When I was an up-and-coming middle manager, I devoured all sorts of material on how to manage people because being organized doesn’t translate to being a good manager. Getting people to agree to a timeline, a common set of goals, and processes with a set of expectations is hard. Too often we hear the phrase “herding cats” and as a manager, it tells me that people are working on their own agendas rather than as a collective group. So how do we quickly bring people in line? Without a degree in organizational psychology to understand everything, it’s the Harvard Business Review to the rescue with a nearly 50-year-old article Who’s got the Monkey?
It’s very simple at its core. A workplace is full of monkeys. Monkeys are tasks. Calling a client for a meeting? That’s a monkey. Doing a design review with feedback? That’s a monkey. Building out a business plan? Monkey. Reservations for lunch with team? Monkey. You get the idea at this point that 300FeetOut is a gigantic barrel of monkeys, in fact averaging 180 – 250 monkeys a week.
Every time you give someone a task, you’re giving them a monkey. I give Pip the designer a monkey by saying the client needs this page updated. I have handed the monkey over to Pip. That monkey has jumped onto their back, and off mine.
BUT what happens when someone says they can’t take care of the monkey task themselves? Ranging from “Can you check this” or “I don’t know if I should say x or y” or any other one of a zillion possible questions. What happens then? You can either push the monkey back on them or take it back. HBR says that when you take the monkey back, the manager actually volunteers to become the subordinate. The manager is now responsible to the subordinate for the subordinate’s work. Which is how managers find themselves with no time to do anything and subordinates find themselves with too much time.
Bad managers take the monkey back. Good managers teach how to feed and take care of the monkey.
To teach the care and feeding of a monkey, always make the next step the subordinate’s step. If someone says “we have a problem” then say “put time on my calendar and come prepared with your solution to the problem”. See? They have to schedule something on your calendar and then tell you how they would solve it. As they grow with experience, you give them more autonomy. The ideal scenario is for the team to take care and feed the monkeys without daily minute-by-minute management oversight, but only bringing to your attention when the monkey has mange or to give you a weekly update on the feeding schedule- aka emergencies or routine reporting.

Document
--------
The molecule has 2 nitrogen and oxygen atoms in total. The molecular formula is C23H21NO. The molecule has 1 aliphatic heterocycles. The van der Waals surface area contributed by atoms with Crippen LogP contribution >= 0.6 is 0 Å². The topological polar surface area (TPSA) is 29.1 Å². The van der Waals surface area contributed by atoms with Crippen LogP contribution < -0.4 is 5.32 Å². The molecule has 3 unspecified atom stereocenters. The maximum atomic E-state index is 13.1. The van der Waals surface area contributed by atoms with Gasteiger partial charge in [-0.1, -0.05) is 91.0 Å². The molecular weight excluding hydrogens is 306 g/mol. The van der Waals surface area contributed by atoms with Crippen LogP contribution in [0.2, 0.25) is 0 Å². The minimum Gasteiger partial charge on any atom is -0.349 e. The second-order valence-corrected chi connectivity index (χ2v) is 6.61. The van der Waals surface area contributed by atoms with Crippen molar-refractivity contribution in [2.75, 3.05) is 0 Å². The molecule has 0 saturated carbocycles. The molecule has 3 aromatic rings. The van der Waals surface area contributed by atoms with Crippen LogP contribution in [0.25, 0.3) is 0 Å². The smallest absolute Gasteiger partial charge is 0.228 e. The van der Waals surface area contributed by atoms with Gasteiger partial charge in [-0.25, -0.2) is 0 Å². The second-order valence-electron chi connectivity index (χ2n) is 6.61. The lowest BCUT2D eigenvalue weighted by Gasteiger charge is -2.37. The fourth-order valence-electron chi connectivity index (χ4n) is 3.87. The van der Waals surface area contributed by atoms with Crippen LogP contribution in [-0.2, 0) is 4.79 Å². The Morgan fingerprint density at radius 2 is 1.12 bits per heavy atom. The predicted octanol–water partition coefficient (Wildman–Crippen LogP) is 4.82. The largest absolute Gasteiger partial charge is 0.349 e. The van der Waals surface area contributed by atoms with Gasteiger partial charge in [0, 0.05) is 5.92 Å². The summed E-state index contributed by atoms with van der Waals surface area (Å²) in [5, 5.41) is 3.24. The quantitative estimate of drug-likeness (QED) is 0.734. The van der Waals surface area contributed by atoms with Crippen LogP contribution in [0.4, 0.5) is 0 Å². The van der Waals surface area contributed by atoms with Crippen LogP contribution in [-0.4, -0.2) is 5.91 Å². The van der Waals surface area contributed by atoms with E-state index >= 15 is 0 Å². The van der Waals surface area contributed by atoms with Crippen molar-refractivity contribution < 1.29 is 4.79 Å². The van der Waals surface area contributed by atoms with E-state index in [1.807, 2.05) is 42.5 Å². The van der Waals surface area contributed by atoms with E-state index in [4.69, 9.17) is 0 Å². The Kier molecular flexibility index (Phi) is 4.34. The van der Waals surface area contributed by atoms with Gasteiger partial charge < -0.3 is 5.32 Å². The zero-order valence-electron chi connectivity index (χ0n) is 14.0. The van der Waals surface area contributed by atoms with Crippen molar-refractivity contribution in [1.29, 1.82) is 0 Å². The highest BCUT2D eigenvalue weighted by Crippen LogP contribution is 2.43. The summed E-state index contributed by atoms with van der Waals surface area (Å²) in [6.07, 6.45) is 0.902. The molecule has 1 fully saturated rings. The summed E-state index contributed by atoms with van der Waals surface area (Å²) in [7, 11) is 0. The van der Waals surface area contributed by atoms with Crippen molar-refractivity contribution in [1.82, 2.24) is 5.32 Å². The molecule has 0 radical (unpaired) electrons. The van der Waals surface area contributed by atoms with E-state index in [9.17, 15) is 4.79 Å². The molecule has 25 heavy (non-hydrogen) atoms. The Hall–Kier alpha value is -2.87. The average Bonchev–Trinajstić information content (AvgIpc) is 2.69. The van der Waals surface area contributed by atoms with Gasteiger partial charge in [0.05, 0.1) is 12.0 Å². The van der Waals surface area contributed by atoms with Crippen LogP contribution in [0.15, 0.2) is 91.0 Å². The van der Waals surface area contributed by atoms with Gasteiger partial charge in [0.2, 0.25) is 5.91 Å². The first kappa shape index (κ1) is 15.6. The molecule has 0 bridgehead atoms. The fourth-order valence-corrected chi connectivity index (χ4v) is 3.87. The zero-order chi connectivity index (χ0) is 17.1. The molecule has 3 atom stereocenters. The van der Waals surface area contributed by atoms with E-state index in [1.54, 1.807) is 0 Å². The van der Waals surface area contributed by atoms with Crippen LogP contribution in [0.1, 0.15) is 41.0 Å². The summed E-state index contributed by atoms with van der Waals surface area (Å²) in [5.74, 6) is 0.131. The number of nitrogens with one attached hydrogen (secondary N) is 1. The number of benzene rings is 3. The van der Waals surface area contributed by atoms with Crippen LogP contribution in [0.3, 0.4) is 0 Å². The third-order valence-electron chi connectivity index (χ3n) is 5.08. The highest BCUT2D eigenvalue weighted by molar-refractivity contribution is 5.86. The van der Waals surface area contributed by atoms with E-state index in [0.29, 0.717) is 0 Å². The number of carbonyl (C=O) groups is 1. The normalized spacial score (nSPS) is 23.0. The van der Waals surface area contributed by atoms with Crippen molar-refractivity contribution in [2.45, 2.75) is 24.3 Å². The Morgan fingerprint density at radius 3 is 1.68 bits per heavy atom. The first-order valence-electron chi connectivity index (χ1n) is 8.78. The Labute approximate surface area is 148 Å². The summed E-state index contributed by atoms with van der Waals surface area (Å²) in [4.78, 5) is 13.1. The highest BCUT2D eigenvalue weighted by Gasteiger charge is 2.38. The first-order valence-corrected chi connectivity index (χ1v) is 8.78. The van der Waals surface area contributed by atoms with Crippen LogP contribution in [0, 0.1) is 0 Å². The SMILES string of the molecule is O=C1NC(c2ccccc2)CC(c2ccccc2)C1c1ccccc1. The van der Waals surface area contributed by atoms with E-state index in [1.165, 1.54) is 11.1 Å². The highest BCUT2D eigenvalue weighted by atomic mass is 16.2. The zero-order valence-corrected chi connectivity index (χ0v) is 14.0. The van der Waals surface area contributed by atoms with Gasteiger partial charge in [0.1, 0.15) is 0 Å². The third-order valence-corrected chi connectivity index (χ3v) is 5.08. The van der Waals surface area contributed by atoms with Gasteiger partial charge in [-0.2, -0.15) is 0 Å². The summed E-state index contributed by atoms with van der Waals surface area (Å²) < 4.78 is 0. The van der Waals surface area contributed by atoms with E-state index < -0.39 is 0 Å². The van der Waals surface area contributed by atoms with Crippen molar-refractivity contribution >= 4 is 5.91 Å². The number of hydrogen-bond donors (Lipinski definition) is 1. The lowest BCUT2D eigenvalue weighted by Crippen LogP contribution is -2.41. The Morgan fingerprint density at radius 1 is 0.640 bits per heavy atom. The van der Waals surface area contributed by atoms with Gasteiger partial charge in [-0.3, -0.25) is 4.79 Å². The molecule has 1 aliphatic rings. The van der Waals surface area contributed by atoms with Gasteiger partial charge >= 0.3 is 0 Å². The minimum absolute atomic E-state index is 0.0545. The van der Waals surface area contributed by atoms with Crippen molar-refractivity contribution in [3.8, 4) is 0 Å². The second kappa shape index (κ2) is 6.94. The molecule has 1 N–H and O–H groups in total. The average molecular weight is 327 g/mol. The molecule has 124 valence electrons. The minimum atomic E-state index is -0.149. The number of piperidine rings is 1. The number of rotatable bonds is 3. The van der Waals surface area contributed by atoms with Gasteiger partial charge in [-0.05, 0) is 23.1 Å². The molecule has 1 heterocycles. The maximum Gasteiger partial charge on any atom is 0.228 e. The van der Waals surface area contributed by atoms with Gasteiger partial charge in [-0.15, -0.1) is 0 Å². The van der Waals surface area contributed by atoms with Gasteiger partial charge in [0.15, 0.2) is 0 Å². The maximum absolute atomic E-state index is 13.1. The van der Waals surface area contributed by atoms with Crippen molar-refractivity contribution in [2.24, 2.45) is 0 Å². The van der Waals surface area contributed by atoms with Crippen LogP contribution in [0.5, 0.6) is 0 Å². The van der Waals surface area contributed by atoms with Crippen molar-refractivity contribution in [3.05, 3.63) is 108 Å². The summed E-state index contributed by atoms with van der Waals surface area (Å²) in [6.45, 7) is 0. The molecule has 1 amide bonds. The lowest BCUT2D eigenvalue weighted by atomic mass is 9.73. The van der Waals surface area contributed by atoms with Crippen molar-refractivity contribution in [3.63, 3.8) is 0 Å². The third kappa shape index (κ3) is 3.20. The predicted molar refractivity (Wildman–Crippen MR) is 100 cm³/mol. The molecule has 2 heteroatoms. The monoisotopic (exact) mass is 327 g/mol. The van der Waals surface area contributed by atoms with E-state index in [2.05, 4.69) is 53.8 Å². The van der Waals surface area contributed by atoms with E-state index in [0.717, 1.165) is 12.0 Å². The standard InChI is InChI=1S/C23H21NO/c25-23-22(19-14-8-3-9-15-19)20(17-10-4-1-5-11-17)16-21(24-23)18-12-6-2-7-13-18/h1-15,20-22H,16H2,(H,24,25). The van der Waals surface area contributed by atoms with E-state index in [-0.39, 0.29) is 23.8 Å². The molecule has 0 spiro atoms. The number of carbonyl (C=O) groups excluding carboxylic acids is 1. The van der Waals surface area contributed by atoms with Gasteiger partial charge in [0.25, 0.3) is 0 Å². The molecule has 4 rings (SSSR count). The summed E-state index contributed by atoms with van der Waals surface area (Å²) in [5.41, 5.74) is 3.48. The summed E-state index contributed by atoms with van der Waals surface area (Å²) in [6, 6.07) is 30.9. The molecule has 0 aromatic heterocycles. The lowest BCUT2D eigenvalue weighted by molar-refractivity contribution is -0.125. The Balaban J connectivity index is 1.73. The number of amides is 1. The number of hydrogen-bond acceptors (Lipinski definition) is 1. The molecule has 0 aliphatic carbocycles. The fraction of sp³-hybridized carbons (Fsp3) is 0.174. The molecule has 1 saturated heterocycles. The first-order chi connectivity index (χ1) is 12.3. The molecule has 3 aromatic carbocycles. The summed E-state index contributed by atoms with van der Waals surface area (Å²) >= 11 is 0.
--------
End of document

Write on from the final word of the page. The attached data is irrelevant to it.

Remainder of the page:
A word of warning- Giving people the authority to handle their own jobs their way can bite you in the monkey-butt. You’re not allowed to micro-manage their solutions if they work to solve the problem and handle the monkey satisfactorily. Knowing when to give feedback and when to TRUST that the job was done, even if it wasn’t done your way, is the hardest part of people/monkey management.
The HBR article is short and their Care and Feeding on Monkeys is much funnier than mine.
Your team can power play with Monkeys if not careful. Whoever has the monkey on their back is the subordinate to the monkey giver.
Designer: I’ve completed this, please add a button.
Developer: I added a button.
Designer: no it’s not right.
Developer: I don’t understand, you asked for a button. There’s a button right there!
Designer: I didn’t want a purple button with pink swirls on a black page. I wanted a white button.
In this case, the Developer should have said “I can add the button, please provide specifications” OR after the Designer said “no it’s not right” it should have been a phone call. Not a three-hour back and forth in the group chat so that everyone on the team gets to see how the monkey was handled.
Clients can also play the monkey power game. By saying “I’d like feedback” you’re holding the monkey until they get back to you. It’s better to frame it as “Please provide feedback before going live with your website next Monday.”